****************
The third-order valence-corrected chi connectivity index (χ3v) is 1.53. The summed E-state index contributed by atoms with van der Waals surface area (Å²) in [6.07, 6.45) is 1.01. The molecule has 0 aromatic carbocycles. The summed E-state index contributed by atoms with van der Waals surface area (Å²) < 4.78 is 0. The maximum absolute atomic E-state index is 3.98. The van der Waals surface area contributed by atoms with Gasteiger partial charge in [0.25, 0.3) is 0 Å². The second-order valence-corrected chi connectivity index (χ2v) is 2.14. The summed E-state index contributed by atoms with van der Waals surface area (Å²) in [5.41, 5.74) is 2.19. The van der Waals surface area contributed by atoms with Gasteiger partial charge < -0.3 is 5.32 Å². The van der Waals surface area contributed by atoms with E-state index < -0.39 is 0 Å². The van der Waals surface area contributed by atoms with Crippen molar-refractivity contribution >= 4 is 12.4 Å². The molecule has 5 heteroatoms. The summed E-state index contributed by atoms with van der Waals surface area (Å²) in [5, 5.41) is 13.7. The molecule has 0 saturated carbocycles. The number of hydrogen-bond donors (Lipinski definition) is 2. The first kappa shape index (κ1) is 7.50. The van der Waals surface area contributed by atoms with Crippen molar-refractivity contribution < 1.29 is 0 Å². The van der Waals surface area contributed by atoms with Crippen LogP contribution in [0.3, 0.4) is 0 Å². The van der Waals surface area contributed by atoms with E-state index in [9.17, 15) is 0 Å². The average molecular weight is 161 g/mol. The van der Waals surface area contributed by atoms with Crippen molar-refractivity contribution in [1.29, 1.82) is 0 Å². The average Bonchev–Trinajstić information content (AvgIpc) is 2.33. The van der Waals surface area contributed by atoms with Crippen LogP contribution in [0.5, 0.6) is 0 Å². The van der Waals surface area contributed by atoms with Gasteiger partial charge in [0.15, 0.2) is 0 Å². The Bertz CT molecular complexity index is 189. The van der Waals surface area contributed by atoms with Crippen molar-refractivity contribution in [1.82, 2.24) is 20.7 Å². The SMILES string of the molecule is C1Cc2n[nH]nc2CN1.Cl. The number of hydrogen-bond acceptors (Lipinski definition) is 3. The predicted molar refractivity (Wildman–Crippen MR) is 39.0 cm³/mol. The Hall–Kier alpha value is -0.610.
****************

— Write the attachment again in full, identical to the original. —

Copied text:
The third-order valence-corrected chi connectivity index (χ3v) is 1.53. The summed E-state index contributed by atoms with van der Waals surface area (Å²) in [6.07, 6.45) is 1.01. The molecule has 0 aromatic carbocycles. The summed E-state index contributed by atoms with van der Waals surface area (Å²) < 4.78 is 0. The maximum absolute atomic E-state index is 3.98. The van der Waals surface area contributed by atoms with Gasteiger partial charge in [0.25, 0.3) is 0 Å². The second-order valence-corrected chi connectivity index (χ2v) is 2.14. The summed E-state index contributed by atoms with van der Waals surface area (Å²) in [5.41, 5.74) is 2.19. The van der Waals surface area contributed by atoms with Gasteiger partial charge < -0.3 is 5.32 Å². The van der Waals surface area contributed by atoms with E-state index < -0.39 is 0 Å². The van der Waals surface area contributed by atoms with Crippen molar-refractivity contribution >= 4 is 12.4 Å². The molecule has 5 heteroatoms. The summed E-state index contributed by atoms with van der Waals surface area (Å²) in [5, 5.41) is 13.7. The molecule has 0 saturated carbocycles. The number of hydrogen-bond donors (Lipinski definition) is 2. The first kappa shape index (κ1) is 7.50. The van der Waals surface area contributed by atoms with Crippen molar-refractivity contribution < 1.29 is 0 Å². The van der Waals surface area contributed by atoms with Crippen LogP contribution in [0.3, 0.4) is 0 Å². The van der Waals surface area contributed by atoms with E-state index in [9.17, 15) is 0 Å². The average molecular weight is 161 g/mol. The van der Waals surface area contributed by atoms with Crippen molar-refractivity contribution in [1.29, 1.82) is 0 Å². The average Bonchev–Trinajstić information content (AvgIpc) is 2.33. The van der Waals surface area contributed by atoms with Crippen LogP contribution in [0.5, 0.6) is 0 Å². The van der Waals surface area contributed by atoms with Gasteiger partial charge in [0.15, 0.2) is 0 Å². The Bertz CT molecular complexity index is 189. The van der Waals surface area contributed by atoms with Crippen molar-refractivity contribution in [1.82, 2.24) is 20.7 Å². The SMILES string of the molecule is C1Cc2n[nH]nc2CN1.Cl. The number of hydrogen-bond acceptors (Lipinski definition) is 3. The predicted molar refractivity (Wildman–Crippen MR) is 39.0 cm³/mol. The Hall–Kier alpha value is -0.610.